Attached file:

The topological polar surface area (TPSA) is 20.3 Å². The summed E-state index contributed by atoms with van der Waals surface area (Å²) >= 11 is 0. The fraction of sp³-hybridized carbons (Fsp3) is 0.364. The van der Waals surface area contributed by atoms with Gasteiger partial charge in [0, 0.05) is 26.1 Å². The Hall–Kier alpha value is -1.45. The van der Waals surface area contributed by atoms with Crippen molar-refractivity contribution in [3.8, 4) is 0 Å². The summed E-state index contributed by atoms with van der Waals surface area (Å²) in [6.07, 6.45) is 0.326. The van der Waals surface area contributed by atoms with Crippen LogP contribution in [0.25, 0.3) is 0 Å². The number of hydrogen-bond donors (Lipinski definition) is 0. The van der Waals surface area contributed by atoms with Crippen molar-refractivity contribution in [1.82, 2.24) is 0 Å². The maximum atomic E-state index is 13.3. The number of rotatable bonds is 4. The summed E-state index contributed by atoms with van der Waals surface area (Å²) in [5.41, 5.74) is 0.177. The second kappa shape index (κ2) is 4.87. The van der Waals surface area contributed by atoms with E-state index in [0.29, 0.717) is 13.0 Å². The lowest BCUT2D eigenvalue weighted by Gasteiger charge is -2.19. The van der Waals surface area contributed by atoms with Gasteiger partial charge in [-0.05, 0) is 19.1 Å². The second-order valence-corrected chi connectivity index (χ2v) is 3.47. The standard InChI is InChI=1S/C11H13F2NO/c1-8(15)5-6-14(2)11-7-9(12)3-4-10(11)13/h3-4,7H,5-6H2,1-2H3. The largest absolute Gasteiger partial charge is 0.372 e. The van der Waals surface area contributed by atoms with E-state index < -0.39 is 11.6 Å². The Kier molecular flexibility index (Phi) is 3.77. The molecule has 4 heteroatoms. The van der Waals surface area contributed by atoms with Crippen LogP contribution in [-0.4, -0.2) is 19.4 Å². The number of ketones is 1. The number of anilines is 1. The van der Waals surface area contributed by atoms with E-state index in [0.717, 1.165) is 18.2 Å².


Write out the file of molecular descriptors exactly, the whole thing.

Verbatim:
The topological polar surface area (TPSA) is 20.3 Å². The summed E-state index contributed by atoms with van der Waals surface area (Å²) >= 11 is 0. The fraction of sp³-hybridized carbons (Fsp3) is 0.364. The van der Waals surface area contributed by atoms with Gasteiger partial charge in [0, 0.05) is 26.1 Å². The Hall–Kier alpha value is -1.45. The van der Waals surface area contributed by atoms with Crippen molar-refractivity contribution in [3.8, 4) is 0 Å². The summed E-state index contributed by atoms with van der Waals surface area (Å²) in [6.07, 6.45) is 0.326. The van der Waals surface area contributed by atoms with Crippen LogP contribution in [0.25, 0.3) is 0 Å². The number of hydrogen-bond donors (Lipinski definition) is 0. The van der Waals surface area contributed by atoms with Crippen molar-refractivity contribution in [1.82, 2.24) is 0 Å². The maximum atomic E-state index is 13.3. The number of rotatable bonds is 4. The summed E-state index contributed by atoms with van der Waals surface area (Å²) in [5.41, 5.74) is 0.177. The second kappa shape index (κ2) is 4.87. The van der Waals surface area contributed by atoms with E-state index in [0.29, 0.717) is 13.0 Å². The lowest BCUT2D eigenvalue weighted by Gasteiger charge is -2.19. The van der Waals surface area contributed by atoms with Gasteiger partial charge in [-0.05, 0) is 19.1 Å². The second-order valence-corrected chi connectivity index (χ2v) is 3.47. The standard InChI is InChI=1S/C11H13F2NO/c1-8(15)5-6-14(2)11-7-9(12)3-4-10(11)13/h3-4,7H,5-6H2,1-2H3. The largest absolute Gasteiger partial charge is 0.372 e. The van der Waals surface area contributed by atoms with E-state index < -0.39 is 11.6 Å². The Kier molecular flexibility index (Phi) is 3.77. The molecule has 4 heteroatoms. The van der Waals surface area contributed by atoms with Crippen LogP contribution in [-0.4, -0.2) is 19.4 Å². The number of ketones is 1. The number of anilines is 1. The van der Waals surface area contributed by atoms with E-state index in [0.717, 1.165) is 18.2 Å².